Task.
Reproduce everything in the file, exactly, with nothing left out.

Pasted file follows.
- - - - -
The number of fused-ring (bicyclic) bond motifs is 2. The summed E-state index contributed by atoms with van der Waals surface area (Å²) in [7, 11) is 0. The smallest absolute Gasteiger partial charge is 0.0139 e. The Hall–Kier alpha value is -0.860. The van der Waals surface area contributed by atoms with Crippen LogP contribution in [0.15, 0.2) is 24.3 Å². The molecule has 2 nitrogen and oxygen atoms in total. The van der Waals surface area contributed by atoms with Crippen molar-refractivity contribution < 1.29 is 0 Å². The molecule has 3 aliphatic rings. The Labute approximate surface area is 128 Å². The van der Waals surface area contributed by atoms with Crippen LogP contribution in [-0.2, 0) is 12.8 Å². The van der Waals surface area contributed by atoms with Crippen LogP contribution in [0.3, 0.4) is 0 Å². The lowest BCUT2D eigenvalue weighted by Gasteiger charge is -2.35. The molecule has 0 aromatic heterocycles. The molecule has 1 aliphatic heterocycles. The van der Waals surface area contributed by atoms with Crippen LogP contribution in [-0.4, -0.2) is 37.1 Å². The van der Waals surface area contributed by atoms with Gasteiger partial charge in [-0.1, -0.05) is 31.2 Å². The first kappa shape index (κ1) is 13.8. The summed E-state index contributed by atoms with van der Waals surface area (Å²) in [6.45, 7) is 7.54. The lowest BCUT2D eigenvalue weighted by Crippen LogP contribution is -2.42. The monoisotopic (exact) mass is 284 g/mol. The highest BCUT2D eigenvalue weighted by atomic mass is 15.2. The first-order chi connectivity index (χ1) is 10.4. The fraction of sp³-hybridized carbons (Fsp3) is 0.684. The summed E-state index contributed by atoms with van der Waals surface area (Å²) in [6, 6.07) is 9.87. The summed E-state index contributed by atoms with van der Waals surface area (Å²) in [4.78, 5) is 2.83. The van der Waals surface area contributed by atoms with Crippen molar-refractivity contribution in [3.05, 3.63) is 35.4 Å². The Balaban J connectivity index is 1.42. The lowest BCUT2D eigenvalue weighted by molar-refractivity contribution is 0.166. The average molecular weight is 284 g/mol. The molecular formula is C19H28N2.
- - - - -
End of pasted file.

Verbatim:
The number of fused-ring (bicyclic) bond motifs is 2. The summed E-state index contributed by atoms with van der Waals surface area (Å²) in [7, 11) is 0. The smallest absolute Gasteiger partial charge is 0.0139 e. The Hall–Kier alpha value is -0.860. The van der Waals surface area contributed by atoms with Crippen LogP contribution in [0.15, 0.2) is 24.3 Å². The molecule has 2 nitrogen and oxygen atoms in total. The van der Waals surface area contributed by atoms with Crippen molar-refractivity contribution < 1.29 is 0 Å². The molecule has 3 aliphatic rings. The Labute approximate surface area is 128 Å². The van der Waals surface area contributed by atoms with Crippen LogP contribution in [-0.2, 0) is 12.8 Å². The van der Waals surface area contributed by atoms with Crippen LogP contribution in [0.3, 0.4) is 0 Å². The lowest BCUT2D eigenvalue weighted by Gasteiger charge is -2.35. The molecule has 0 aromatic heterocycles. The molecule has 1 aliphatic heterocycles. The van der Waals surface area contributed by atoms with Crippen LogP contribution in [-0.4, -0.2) is 37.1 Å². The van der Waals surface area contributed by atoms with Gasteiger partial charge in [-0.1, -0.05) is 31.2 Å². The first kappa shape index (κ1) is 13.8. The summed E-state index contributed by atoms with van der Waals surface area (Å²) in [6.45, 7) is 7.54. The lowest BCUT2D eigenvalue weighted by Crippen LogP contribution is -2.42. The monoisotopic (exact) mass is 284 g/mol. The highest BCUT2D eigenvalue weighted by atomic mass is 15.2. The first-order chi connectivity index (χ1) is 10.4. The fraction of sp³-hybridized carbons (Fsp3) is 0.684. The summed E-state index contributed by atoms with van der Waals surface area (Å²) in [6, 6.07) is 9.87. The summed E-state index contributed by atoms with van der Waals surface area (Å²) in [4.78, 5) is 2.83. The van der Waals surface area contributed by atoms with Crippen molar-refractivity contribution in [3.05, 3.63) is 35.4 Å². The Balaban J connectivity index is 1.42. The lowest BCUT2D eigenvalue weighted by molar-refractivity contribution is 0.166. The average molecular weight is 284 g/mol. The molecular formula is C19H28N2.